5. Slip an elastic band over each end of the folded napkin being careful to keep the napkin flat and not letting it bunch up. Each elastic should centred, spaced approximately 6" apart.
  6. Fold the flaps of napkin that extend past the elastics towards the centre. You will now have a rectangle shape.
  7. The mask can now be worn, with the loose folded side towards your face and slipping the elastic bands over your ears.

Notes

  • This is NOT a medical mask. It only blocks a small amount of particulate matter.
  • A face mask should feel slightly difficult to breath through due to its thickness. (N95 masks for instance can only be worn for about a half an hour before you start feeling like you need to take it off to breath properly)
  • Any elastic will work but it needs to be fairly stretchy to not pull on your ears.
  • The mask should be as tight against your face as possible. Breath out heavily and if you can feel air coming up towards your eyes, that's germs that are escaping.  Either reposition the mask or ...
  • If you have a pliable piece of metal you can clamp that over the face mask at the bridge of your nose to help make the mask tighter to your face.
  • No napkins or bandanas on hand? Blue shop towels work surprisingly well at blocking particulate.
  • I am working with a 16" x 16" napkin here but use what you have.
  • Wash your mask daily and let it dry in the sun if you can because the sun acts as a germicide.

Again, to buy pre-made face masks from Amazon, click here.

 
 Back to the regularly scheduled hilarity tomorrow.

→Follow me on Instagram where I often make a fool of myself←

 
 

No Sew Face Mask. (To Be Used to Protect Others)

53 Comments

  1. Renee Anthony says:

    Thanks for the tutorial for those without sewing ability. More importantly, THANK YOU for your clear and correct communication about the (minimal) benefits of the cloth face coverings. The media on the US says to use these if you can’t distance by 6 ft, which is incorrect. Please still follow physical/social distancing recommendations if you are wearing these. They help a little, but mostly in your head , not your lungs. Thanks!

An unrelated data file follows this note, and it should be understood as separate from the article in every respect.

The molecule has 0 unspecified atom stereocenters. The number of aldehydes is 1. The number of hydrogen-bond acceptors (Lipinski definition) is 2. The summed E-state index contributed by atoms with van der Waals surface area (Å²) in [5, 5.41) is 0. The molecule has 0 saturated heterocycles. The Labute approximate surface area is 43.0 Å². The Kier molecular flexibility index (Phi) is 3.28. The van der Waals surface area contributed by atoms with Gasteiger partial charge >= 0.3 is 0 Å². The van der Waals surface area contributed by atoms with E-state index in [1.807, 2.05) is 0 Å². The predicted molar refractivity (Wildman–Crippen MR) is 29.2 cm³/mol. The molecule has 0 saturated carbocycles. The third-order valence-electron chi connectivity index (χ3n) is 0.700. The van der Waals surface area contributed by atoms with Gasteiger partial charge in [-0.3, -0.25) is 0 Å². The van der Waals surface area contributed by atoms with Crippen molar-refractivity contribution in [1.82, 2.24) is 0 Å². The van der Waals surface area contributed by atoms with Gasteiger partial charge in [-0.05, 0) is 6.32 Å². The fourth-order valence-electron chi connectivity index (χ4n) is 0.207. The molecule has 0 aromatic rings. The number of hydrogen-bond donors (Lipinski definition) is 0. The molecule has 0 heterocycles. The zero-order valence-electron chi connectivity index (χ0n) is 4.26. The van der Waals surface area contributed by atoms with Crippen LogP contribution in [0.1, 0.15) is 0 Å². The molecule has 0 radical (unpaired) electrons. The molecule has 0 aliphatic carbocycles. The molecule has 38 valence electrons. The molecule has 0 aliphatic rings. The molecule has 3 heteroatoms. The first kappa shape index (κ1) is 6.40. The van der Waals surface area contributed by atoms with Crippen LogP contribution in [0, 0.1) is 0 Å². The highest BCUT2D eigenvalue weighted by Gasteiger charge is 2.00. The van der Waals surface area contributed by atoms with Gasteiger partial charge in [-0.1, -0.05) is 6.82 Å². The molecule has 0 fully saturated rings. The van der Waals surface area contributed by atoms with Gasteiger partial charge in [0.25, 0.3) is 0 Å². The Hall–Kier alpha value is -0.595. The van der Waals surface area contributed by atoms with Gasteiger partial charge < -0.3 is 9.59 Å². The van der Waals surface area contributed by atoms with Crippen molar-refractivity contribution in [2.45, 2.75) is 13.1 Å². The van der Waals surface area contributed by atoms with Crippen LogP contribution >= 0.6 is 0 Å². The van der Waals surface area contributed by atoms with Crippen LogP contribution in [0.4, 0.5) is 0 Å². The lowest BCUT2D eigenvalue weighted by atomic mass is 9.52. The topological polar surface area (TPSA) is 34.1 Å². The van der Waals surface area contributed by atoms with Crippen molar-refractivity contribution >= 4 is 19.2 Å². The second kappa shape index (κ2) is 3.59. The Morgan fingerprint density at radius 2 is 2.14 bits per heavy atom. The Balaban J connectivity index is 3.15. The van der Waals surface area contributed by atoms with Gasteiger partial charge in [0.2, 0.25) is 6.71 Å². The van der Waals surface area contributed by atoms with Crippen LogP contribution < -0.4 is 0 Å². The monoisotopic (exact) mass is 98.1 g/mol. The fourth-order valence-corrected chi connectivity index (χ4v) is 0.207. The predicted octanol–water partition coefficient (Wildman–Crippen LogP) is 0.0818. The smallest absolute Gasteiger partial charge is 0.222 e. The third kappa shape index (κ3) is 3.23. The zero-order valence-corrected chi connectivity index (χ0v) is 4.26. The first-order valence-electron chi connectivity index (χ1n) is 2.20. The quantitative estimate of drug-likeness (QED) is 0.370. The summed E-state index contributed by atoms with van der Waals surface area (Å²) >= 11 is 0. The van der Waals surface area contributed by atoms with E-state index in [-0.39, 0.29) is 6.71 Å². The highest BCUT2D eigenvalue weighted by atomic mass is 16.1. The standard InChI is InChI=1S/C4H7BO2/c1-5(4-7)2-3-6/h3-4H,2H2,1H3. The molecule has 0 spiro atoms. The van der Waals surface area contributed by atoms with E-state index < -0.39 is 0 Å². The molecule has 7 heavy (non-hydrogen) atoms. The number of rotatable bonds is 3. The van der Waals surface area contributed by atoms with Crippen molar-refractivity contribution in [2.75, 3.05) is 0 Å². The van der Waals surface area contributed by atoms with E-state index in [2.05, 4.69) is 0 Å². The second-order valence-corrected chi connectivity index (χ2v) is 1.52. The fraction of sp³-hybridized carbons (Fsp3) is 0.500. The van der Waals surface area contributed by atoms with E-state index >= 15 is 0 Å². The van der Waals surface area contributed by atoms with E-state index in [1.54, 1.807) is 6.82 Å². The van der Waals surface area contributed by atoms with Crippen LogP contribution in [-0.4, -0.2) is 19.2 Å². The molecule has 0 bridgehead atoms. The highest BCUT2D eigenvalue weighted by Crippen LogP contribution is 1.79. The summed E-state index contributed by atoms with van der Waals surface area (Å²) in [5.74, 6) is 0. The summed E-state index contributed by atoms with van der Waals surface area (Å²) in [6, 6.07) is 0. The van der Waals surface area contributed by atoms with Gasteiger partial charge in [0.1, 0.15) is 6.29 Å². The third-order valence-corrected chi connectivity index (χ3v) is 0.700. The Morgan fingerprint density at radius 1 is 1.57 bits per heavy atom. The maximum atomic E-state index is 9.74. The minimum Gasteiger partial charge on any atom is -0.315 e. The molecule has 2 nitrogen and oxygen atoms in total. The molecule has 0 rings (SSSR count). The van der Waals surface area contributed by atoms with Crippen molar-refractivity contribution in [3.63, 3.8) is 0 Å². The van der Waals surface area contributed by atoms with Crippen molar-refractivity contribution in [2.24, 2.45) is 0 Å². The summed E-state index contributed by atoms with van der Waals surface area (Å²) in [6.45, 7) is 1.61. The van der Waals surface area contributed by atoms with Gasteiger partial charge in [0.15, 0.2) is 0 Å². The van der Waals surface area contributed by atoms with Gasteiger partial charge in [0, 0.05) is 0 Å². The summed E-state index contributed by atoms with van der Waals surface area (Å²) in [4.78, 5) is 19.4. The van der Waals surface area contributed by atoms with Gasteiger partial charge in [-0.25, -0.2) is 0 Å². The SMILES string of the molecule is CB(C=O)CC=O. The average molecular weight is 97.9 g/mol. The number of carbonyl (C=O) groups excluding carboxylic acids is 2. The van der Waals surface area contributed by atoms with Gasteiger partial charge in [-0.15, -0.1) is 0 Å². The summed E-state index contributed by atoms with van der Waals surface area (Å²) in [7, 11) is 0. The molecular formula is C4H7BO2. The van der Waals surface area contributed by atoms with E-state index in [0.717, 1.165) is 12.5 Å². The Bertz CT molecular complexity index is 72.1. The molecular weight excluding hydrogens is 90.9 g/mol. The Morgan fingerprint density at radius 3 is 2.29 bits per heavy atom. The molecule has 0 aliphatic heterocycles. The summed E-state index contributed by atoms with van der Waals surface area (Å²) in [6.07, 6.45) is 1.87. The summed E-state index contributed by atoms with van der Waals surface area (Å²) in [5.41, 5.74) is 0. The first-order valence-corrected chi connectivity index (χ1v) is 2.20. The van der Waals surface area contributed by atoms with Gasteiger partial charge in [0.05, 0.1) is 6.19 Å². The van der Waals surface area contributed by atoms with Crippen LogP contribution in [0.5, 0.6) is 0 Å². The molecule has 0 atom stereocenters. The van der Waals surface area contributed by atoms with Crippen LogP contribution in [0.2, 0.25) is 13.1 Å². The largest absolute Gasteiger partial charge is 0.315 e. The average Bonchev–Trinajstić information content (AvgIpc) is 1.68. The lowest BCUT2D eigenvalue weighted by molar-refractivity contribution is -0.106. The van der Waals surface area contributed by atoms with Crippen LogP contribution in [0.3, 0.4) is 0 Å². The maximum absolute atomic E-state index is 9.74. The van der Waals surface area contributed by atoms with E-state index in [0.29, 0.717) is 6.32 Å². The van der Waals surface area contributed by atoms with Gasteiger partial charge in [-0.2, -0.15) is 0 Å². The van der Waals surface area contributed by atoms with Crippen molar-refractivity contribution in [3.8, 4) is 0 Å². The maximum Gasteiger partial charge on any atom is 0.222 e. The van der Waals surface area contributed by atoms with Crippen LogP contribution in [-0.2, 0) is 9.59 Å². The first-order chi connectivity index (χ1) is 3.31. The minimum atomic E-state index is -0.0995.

2. Clem says:

    Thanks Karen
    Great idea
    Stay safe

  3. Sadie says:

    Can we see a side view of the mask?

  4. Nancy says:

    Rude.

  5. Paul says:

    If you’re a big guy the hair ties won’t go around your ears.
    If they do go around, I guarantee they won’t stay in place.

  6. Alena says:

    I wondered why you were folding the napkin so many times but I got it at the end. That’s a pretty inventive way for an emergency face mask.
    I made mine with 3 pleats (to allow it accommodate my 3D face) from a fabric that is probably as old as I am, or close (I am 60). I remember as a child we always had it at home and some of it Mom saved as my ‘dowry’. It’s a fabric that is used when making comforters from goose down, the fabric is extremely densely woven so that the down cannot easily pierce it (those of you who have worked with down will know what I mean).
    I had nothing stretchy at home but I had a ribbon that used to be in the waistband of my pajama pants (sometimes, the hoarding comes handy). So I just tie mine behind my head/neck like shoelaces.

  7. Peggy in MN says:

    This is wonderful, Karen! Thank you! I had a few cheapo masks for when I have to spray-paint stuff, so I have been wearing those for several weeks. While I would not like to get this virus, I am plum horrified by the idea that I might unknowingly spread it, so I’m happy to mask myself. It’s a very small thing we can do for each-other in this time, and who knows? It might make a difference to even one person, so it’s worth it.